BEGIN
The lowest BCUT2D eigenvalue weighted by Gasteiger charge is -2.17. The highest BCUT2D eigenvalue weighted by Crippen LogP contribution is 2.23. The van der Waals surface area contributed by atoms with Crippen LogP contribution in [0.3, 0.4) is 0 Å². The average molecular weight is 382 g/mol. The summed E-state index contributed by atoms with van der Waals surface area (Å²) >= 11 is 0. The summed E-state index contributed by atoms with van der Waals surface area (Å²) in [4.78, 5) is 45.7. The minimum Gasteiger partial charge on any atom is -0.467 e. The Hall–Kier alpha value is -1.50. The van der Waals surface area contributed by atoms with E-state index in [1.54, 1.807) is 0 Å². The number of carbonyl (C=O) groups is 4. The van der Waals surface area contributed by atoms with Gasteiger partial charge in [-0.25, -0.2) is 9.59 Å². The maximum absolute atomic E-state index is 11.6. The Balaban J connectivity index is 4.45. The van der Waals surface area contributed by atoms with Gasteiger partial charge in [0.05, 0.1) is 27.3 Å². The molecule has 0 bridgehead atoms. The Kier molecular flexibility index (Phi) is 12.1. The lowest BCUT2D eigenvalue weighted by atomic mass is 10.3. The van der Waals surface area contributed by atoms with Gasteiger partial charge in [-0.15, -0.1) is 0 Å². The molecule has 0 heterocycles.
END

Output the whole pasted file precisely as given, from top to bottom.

The lowest BCUT2D eigenvalue weighted by Gasteiger charge is -2.17. The highest BCUT2D eigenvalue weighted by Crippen LogP contribution is 2.23. The van der Waals surface area contributed by atoms with Crippen LogP contribution in [0.3, 0.4) is 0 Å². The average molecular weight is 382 g/mol. The summed E-state index contributed by atoms with van der Waals surface area (Å²) >= 11 is 0. The summed E-state index contributed by atoms with van der Waals surface area (Å²) in [4.78, 5) is 45.7. The minimum Gasteiger partial charge on any atom is -0.467 e. The Hall–Kier alpha value is -1.50. The van der Waals surface area contributed by atoms with E-state index in [1.54, 1.807) is 0 Å². The number of carbonyl (C=O) groups is 4. The van der Waals surface area contributed by atoms with Gasteiger partial charge in [-0.25, -0.2) is 9.59 Å². The maximum absolute atomic E-state index is 11.6. The Balaban J connectivity index is 4.45. The van der Waals surface area contributed by atoms with Gasteiger partial charge in [0.05, 0.1) is 27.3 Å². The molecule has 0 bridgehead atoms. The Kier molecular flexibility index (Phi) is 12.1. The lowest BCUT2D eigenvalue weighted by atomic mass is 10.3. The van der Waals surface area contributed by atoms with Gasteiger partial charge in [-0.15, -0.1) is 0 Å². The molecule has 0 heterocycles.